ARII / Otaki 1/48 scale
by Fernando Rolandelli
Goshikisen, 3er. Chutai, 59º Sentai, Ashiya Aeródromo, Japan, 1945
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Though the Ki.100 may be considered the natural evolution of the Ki.61 Hien, in fact both Japanese and Americans regarded it as a new design. We have all read about how the factory producing the liquid-cooled Ha-40 engines powering the Hien was destroyed by B-29s on January 19th, 1945, leaving a heap (about 275) of engineless fuselages on the Kawasaki Kagamigahara factory grounds. The Ha-40 had never been even near reliable anyway, and had already been replaced in the D4Y by an air-cooled engine, but, of course, that was the Navy. In spite of this, Kawasaki made a similar installation using an available supply of 1.500hp Mitsubishi Ha-112-II engines, the ones in the excellent Ki-46, fairing it into the slim fuselage giving it a distinct “pear” shape. The result was astoundingly good, Ki.100s were just a bit slower than Hiens due to the increased frontal area, but more maneuverable due to their lighter overall weight (it could be relieved of the heavy cooling system of the in-line engine). The first series had Hien fuselages noted by the high backs, but later batches incorporated the low fuselage and all-vision canopy that had been designed for the Ki.61-II. Easy to fly and reliable, something that could never be said of the Ki.84, it was highly regarded by both its pilots and the opposition. Being the last Japanese fighter to enter combat, the Americans failed to assign a code name for it (“Tony” did not apply to it), but the Japanese, regarding it a completely new design, called it the Goshikisen (not just “Hien”, as some sources quote).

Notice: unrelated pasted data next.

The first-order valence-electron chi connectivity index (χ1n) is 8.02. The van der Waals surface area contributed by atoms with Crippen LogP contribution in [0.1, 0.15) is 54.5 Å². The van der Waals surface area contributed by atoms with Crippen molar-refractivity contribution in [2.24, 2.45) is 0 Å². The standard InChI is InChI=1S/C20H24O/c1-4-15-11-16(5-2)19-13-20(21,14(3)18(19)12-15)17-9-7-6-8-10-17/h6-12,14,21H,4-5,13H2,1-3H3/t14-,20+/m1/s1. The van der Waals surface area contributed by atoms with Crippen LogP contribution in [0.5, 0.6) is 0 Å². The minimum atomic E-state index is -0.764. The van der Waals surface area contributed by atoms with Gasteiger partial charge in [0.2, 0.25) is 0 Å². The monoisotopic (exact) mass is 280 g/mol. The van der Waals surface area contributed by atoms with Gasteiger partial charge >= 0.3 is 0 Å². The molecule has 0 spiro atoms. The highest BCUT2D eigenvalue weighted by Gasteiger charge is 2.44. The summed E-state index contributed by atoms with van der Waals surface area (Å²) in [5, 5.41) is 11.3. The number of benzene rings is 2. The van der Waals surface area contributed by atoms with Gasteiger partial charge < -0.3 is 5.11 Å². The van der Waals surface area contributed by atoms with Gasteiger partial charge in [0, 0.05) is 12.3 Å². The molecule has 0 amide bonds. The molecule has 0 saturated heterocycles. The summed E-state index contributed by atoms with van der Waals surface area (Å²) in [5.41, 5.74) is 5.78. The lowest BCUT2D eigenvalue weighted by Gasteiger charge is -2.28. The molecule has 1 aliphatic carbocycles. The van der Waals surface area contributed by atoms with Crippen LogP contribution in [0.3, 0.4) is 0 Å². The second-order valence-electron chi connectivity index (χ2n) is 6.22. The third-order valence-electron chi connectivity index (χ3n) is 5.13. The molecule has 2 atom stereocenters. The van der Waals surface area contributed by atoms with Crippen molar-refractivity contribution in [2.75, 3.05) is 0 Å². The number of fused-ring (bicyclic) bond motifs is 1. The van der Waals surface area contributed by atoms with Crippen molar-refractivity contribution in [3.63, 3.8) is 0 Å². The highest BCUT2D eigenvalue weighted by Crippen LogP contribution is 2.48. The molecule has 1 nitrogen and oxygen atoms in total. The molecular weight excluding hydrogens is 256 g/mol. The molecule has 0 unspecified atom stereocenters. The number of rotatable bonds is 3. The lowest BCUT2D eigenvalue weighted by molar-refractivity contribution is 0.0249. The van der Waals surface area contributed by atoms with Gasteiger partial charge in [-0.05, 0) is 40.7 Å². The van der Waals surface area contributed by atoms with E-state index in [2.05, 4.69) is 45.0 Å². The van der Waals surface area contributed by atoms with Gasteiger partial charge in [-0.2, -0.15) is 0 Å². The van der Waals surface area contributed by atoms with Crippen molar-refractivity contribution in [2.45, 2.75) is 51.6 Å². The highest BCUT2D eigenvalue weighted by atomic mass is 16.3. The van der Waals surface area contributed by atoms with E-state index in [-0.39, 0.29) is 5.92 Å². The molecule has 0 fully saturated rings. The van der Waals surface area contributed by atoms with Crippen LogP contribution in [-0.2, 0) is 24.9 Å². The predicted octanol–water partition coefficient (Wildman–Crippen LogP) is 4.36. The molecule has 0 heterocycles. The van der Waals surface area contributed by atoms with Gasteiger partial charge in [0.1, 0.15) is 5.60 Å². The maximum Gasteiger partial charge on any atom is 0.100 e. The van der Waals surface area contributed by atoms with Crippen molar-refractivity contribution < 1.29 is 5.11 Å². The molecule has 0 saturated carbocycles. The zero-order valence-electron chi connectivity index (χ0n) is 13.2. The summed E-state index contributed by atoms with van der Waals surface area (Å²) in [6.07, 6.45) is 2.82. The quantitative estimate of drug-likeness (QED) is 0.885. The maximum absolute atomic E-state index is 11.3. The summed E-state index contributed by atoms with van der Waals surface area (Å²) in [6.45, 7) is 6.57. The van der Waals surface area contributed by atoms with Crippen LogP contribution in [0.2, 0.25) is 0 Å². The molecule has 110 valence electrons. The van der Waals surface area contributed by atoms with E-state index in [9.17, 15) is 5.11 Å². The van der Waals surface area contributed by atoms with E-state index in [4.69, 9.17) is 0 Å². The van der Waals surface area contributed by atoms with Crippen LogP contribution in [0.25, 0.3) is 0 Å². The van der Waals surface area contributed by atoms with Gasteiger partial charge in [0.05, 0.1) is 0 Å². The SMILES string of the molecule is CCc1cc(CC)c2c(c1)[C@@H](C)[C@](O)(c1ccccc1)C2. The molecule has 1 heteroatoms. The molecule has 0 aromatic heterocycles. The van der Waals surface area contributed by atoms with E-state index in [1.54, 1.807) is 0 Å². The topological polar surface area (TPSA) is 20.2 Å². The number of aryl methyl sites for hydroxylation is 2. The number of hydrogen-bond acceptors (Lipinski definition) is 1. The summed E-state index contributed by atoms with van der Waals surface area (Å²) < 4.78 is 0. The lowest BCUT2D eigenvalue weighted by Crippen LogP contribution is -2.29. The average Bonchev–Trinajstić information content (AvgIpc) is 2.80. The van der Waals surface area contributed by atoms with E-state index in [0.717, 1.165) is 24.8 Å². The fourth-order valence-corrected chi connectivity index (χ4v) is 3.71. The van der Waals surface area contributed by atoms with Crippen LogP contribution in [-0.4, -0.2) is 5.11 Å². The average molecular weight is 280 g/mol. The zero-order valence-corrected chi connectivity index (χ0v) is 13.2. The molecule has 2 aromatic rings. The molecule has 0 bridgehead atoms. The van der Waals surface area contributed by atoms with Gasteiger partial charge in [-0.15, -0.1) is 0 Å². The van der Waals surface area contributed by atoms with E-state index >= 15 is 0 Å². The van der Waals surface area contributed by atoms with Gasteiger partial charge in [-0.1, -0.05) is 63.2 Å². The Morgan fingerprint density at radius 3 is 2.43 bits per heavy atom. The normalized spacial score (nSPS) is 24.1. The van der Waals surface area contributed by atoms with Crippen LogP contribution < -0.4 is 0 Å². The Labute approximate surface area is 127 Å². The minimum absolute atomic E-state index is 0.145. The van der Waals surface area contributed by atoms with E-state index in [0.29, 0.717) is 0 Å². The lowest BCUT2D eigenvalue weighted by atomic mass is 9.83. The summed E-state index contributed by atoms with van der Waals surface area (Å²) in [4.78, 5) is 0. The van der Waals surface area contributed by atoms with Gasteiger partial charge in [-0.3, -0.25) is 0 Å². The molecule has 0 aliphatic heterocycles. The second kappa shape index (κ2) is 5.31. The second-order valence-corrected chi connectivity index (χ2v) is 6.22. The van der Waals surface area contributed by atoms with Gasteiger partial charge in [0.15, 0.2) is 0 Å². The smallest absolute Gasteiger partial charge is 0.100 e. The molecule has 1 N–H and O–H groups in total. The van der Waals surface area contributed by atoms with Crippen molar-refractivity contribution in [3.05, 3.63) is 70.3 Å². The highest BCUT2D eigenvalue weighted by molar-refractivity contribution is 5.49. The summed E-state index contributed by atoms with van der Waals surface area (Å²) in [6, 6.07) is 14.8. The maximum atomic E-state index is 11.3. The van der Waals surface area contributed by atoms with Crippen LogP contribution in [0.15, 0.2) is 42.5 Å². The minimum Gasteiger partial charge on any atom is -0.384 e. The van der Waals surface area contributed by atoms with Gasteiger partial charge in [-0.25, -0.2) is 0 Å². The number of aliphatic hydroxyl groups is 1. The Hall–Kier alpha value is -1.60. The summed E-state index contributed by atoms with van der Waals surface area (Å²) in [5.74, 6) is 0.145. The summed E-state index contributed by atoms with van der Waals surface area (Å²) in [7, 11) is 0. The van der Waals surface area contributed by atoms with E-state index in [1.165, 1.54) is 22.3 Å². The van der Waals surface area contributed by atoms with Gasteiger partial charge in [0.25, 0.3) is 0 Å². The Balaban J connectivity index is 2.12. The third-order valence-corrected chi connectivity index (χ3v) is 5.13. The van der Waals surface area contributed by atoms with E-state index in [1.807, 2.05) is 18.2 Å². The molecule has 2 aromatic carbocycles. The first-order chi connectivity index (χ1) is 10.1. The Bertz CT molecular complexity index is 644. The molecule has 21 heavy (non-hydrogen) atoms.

Long ago, Hasegawa issued several batches of Ki.100s, in both main versions. Unfortunately, at the moment my time was being completely wasted building 109s, so, when I realize how smart Japanese aircraft could be, they were long gone. So I bought a cheap Arii/Otaki kit instead. On opening the box, I could state that, though apparently correct in shape (fin leading edge may be on suspicions, and the wing’s main spar lines should be perfectly parallel), its cockpit was an invention and, worse, the whole thing was covered in sunken rivets, just like the Ki.43 and 44 kits from the same brand. At least they are correctly placed at the sides of decent panel lines, so, if some of them had showed in the end, I would not have been very worried. Decals looked awful, but some of them would have to go; in the end they behaved quite correctly. I had build a couple of real Tonys, so I was well acquainted with the cockpit; I decided to add an Eduard set, the big one, 49 299, to dress it and add any airframe detail that would be missing. As I envisioned a good work on the cockpit, I bought a Squadron vacuformed canopy; it wouldn’t fit, but the open hood would look fine. True Details wheels replaced the kit’s concoctions, and off we went.